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  • How to Collect Manure for a Fecal Egg Count

    By Nora Grenager, VMD, DACVIM Timing of Manure Collection It is important to take a sample when the efficacy of any previous dewormer is out of the system. Dewormer drugs have different durations of efficacy. So, if the last dewormer used was: ivermectin: wait 12 weeks moxidectin: wait 16 weeks pyrantel salts: wait 8 weeks fenbendazole or oxibendazole: wait 8 weeks If this is the first time a FEC has been performed on the horse, discuss with your veterinarian about whether to do a FEC Reduction Test to evaluate if your horse has any parasite resistance to each type of dewormer. The FECRT involves: a FEC at day 0 (an appropriate amount of time after the last dewormer*), administering a dewormer per package recommendations, then a second FEC at day 10-14. This would need to be done for each type of dewormer, if necessary. The first FEC is best done in the spring or fall, not in the heat of summer when there are typically fewer parasites. How to Get the Best Manure Sample Fresh manure is important, as eggs deteriorate with time and temperature. Ideally, collect the sample immediately after your horse has passed it. If you are not sure, but a pile looks fresh, collect sample from the middle of the pile where it is still moist. Collect a large handful of manure in a ziplock bag then push as much air out of the bag as possible before sealing it. Bring the sample to the clinic as soon as possible, certainly within 24 hours. Keep the sample refrigerated until you drop it off at the clinic. Room temperature is fine if you are bringing the sample right away. Do not put it in direct sunlight or store it in a hot car. Drop manure off during regular business hour Monday through Friday; earlier in the day is better so the sample is sure to be run the same day.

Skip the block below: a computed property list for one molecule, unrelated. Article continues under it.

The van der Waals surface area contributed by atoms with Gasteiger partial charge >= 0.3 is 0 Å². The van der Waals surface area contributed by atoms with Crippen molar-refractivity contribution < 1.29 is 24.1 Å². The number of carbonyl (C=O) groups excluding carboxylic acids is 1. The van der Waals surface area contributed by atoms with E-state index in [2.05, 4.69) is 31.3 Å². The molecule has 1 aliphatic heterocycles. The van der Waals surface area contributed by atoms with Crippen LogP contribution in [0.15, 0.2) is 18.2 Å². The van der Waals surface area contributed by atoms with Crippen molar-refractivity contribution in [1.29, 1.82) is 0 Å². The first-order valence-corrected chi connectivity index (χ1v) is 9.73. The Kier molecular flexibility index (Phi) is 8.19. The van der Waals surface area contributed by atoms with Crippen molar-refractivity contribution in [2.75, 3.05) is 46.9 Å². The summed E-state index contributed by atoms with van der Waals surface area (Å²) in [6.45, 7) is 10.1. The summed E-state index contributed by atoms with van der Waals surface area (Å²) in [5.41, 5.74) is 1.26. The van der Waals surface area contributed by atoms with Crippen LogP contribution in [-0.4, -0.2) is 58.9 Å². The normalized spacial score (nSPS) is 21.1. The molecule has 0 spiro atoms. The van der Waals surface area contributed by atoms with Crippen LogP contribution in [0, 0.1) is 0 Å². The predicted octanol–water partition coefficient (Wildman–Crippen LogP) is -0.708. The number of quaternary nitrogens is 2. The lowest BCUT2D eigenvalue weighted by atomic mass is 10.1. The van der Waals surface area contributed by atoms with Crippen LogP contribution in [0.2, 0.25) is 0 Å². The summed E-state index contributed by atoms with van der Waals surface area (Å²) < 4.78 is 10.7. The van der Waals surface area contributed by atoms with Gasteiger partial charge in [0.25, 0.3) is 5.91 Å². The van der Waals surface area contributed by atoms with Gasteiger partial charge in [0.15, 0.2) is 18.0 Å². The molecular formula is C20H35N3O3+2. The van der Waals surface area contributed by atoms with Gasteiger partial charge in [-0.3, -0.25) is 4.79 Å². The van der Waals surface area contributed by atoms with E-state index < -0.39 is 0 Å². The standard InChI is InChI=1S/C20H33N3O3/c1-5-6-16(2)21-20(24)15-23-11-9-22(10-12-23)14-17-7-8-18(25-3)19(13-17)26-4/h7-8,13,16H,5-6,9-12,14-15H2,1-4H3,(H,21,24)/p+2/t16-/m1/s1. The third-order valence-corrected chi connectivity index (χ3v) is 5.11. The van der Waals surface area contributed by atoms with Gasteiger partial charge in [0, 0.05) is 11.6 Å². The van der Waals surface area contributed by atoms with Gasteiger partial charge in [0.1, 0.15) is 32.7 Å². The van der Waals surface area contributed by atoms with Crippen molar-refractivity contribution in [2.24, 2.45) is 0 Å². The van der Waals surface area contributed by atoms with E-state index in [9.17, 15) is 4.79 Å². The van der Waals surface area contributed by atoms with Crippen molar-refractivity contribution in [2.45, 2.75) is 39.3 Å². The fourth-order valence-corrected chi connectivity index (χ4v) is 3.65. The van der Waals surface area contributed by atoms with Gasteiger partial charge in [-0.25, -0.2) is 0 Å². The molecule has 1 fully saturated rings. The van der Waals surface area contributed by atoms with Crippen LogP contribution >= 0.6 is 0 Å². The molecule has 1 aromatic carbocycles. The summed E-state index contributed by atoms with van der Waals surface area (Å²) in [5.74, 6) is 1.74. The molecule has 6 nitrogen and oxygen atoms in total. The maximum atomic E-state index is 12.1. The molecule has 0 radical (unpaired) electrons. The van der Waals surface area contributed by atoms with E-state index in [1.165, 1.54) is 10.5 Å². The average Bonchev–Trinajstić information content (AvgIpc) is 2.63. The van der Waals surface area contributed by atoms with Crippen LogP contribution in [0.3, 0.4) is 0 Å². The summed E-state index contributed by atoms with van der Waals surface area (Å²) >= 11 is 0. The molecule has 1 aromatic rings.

• Colic Questions Answered

    By Lindsay Berreth Published in Chronicle of the Horse March 2020 "Whether it’s severe or mild, it’s useful to know how to deal with a horse that’s showing signs of colic and how to prevent it in the first place." Lindsay Berreth of Chronicle of the Horse magazine asked Nora Grenager, VMD, DACVIM, formerly Director of Internal Medicine at Steinbeck Peninsula Equine Clinic – Menlo Park, and Diana Hassel, DVM, Ph.D., DACVS, DACVECC, associate professor of equine emergency surgery and critical care at Colorado State University, some common colic questions from COTH readers. Read the full article...

  • Equine Coronavirus and Biosecurity